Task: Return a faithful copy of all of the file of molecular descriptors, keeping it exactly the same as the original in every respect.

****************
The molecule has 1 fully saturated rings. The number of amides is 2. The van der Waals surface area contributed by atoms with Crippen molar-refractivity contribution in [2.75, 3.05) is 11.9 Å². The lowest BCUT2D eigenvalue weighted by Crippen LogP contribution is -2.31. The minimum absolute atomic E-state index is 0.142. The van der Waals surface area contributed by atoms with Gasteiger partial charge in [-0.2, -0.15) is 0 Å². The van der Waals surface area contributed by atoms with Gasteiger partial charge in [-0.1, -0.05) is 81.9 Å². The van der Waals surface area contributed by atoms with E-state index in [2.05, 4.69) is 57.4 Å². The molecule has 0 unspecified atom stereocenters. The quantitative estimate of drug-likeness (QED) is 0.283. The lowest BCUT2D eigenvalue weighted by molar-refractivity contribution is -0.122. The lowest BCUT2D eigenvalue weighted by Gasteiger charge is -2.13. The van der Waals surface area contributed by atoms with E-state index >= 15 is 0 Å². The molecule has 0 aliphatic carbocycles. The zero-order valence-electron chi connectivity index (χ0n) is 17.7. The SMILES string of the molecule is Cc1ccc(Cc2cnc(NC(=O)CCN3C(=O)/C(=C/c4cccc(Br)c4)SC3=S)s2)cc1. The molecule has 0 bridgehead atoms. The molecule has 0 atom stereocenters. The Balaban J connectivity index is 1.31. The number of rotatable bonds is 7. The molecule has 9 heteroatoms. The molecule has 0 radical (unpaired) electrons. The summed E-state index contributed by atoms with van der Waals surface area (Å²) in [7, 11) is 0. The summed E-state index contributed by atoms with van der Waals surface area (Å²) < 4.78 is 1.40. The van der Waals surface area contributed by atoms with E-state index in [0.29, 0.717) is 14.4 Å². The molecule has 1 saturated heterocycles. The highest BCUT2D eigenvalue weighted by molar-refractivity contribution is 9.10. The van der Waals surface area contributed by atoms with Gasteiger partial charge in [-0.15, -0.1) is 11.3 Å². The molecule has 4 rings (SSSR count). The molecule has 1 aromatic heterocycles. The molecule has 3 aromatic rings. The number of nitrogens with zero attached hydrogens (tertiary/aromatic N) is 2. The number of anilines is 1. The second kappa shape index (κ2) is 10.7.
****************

The molecule has 1 fully saturated rings. The number of amides is 2. The van der Waals surface area contributed by atoms with Crippen molar-refractivity contribution in [2.75, 3.05) is 11.9 Å². The lowest BCUT2D eigenvalue weighted by Crippen LogP contribution is -2.31. The minimum absolute atomic E-state index is 0.142. The van der Waals surface area contributed by atoms with Gasteiger partial charge in [-0.2, -0.15) is 0 Å². The van der Waals surface area contributed by atoms with Gasteiger partial charge in [-0.1, -0.05) is 81.9 Å². The van der Waals surface area contributed by atoms with E-state index in [2.05, 4.69) is 57.4 Å². The molecule has 0 unspecified atom stereocenters. The quantitative estimate of drug-likeness (QED) is 0.283. The lowest BCUT2D eigenvalue weighted by molar-refractivity contribution is -0.122. The lowest BCUT2D eigenvalue weighted by Gasteiger charge is -2.13. The van der Waals surface area contributed by atoms with E-state index >= 15 is 0 Å². The molecule has 0 aliphatic carbocycles. The zero-order valence-electron chi connectivity index (χ0n) is 17.7. The SMILES string of the molecule is Cc1ccc(Cc2cnc(NC(=O)CCN3C(=O)/C(=C/c4cccc(Br)c4)SC3=S)s2)cc1. The molecule has 0 bridgehead atoms. The molecule has 0 atom stereocenters. The Balaban J connectivity index is 1.31. The number of rotatable bonds is 7. The molecule has 9 heteroatoms. The molecule has 0 radical (unpaired) electrons. The summed E-state index contributed by atoms with van der Waals surface area (Å²) in [7, 11) is 0. The summed E-state index contributed by atoms with van der Waals surface area (Å²) < 4.78 is 1.40. The van der Waals surface area contributed by atoms with E-state index in [0.29, 0.717) is 14.4 Å². The molecule has 1 saturated heterocycles. The highest BCUT2D eigenvalue weighted by molar-refractivity contribution is 9.10. The van der Waals surface area contributed by atoms with Gasteiger partial charge in [-0.15, -0.1) is 11.3 Å². The molecule has 4 rings (SSSR count). The molecule has 1 aromatic heterocycles. The molecule has 3 aromatic rings. The number of nitrogens with zero attached hydrogens (tertiary/aromatic N) is 2. The number of anilines is 1. The second kappa shape index (κ2) is 10.7.